The trend is found among low- and middle-income families as well as high-income households, the report said. Half of the stay-at-home mothers had a family income below $50,000, and nearly 20 percent had an income between $50,000 and $74,999, FRC noted.
This evidence reflects a 2003 CBS/New York Times poll in which 61 percent of adults said children are better off if their mother is home rather than working outside the home.
“These trends show why we need pro-family policies which make it easier for more families to have one parent at home,” FRC President Tony Perkins said in his Dec. 8 Washington Update.
RELIGIOUS AFFILIATION LOWERS SUICIDE RISK — An entry in the December American Journal of Psychiatry says religious affiliation of any kind may lower the risk for suicide in depressed patients.
A study conducted by Columbia University in New York City found that among 371 depressed inpatients at a local psychiatric unit, about half had attempted suicide at least once, according to Reuters. Those patients who were connected to a religion had a history of fewer suicide attempts than those without.
Among patients affiliated with Catholicism, Protestantism, Judaism or another religion, just 48 percent had attempted suicide. That’s compared to 66 percent of those with no religion, Reuters said.
“These findings suggest that asking patients about such topics and supporting their involvement with their religious group may be protective against suicidal behavior,” Dr. Maria A. Oquendo, co-author of the study, said, according to Reuters. “Of course that has not been demonstrated, but our study suggests it is a possibility.”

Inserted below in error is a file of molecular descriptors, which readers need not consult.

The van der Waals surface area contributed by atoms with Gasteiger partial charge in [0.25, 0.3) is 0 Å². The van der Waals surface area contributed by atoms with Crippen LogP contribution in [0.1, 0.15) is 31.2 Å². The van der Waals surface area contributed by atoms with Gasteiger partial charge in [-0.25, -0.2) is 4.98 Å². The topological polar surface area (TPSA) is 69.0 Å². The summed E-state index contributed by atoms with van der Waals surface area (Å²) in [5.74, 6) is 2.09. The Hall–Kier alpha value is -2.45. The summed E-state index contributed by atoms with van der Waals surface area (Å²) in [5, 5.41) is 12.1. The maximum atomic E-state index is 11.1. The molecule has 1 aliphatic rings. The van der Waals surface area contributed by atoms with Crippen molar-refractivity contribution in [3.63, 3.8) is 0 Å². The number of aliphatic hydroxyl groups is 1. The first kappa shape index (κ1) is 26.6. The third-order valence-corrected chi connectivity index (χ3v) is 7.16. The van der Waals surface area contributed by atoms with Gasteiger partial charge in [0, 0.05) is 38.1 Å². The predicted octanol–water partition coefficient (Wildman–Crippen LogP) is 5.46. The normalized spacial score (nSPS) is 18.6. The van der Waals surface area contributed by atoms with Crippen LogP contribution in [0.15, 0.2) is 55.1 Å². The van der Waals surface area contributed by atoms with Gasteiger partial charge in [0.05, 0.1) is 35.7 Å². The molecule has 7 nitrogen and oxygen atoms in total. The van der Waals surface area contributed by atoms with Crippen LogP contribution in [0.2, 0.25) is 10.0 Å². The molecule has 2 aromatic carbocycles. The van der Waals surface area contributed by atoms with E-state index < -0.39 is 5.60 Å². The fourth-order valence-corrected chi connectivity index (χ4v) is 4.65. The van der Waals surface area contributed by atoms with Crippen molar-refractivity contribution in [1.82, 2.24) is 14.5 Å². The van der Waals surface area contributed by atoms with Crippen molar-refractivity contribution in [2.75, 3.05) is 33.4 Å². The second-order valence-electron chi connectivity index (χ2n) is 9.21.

LIBERALS CONTINUE TO RANT — During a benefit sponsored by People for the American Way at the Kennedy Center in Washington Dec. 14, host Chevy Chase delivered a tirade against President Bush that shocked even the liberal audience.
“This guy in office is an uneducated, real lying schmuck … and we still couldn’t beat him with a bore like Kerry,” was among the less obscene lines Chase spouted. Much of his talk was peppered with the word for male-female relations, used as various parts of speech, The Washington Post said.
Chase called the president a “dumb [expletive],” and told the audience, “I’m no [expletive] clown either…. This guy started a jihad,” The Post reported.
Ralph Neas, president of People for the American Way, distanced the group from Chase’s remarks, saying the actor’s inappropriate and offensive words caught everyone off guard.
Sen. Tom Daschle, the former minority leader, appeared jolted when he took the stage immediately following Chase’s rant, The Post said.
“I’ve had to follow a lot of speakers, but –” he said.
In related news, National Public Radio’s Garrison Keillor announced at a Chicago chapel that evangelical Christians should be stripped of their right to vote following the recent presidential election.
“I am now chairman of a national campaign to pass a constitutional amendment to take the right to vote away from born-again Christians,” he said to thunderous applause.
Phil Valentine, a conservative radio talk show host in Nashville, Tenn., wrote in The Tennessean newspaper that if another group, such as Jews or Muslims, was inserted in place of Christians in Keillor’s statement, the reaction would be completely different.
“Yet, when Keillor makes derogatory remarks about Christians, nobody bats an eye,” Valentine wrote. “Certainly not the croissant-crunching crowd from NPR. And I thought us rabid, right-wing radio hosts were supposed to be the loose cannons.”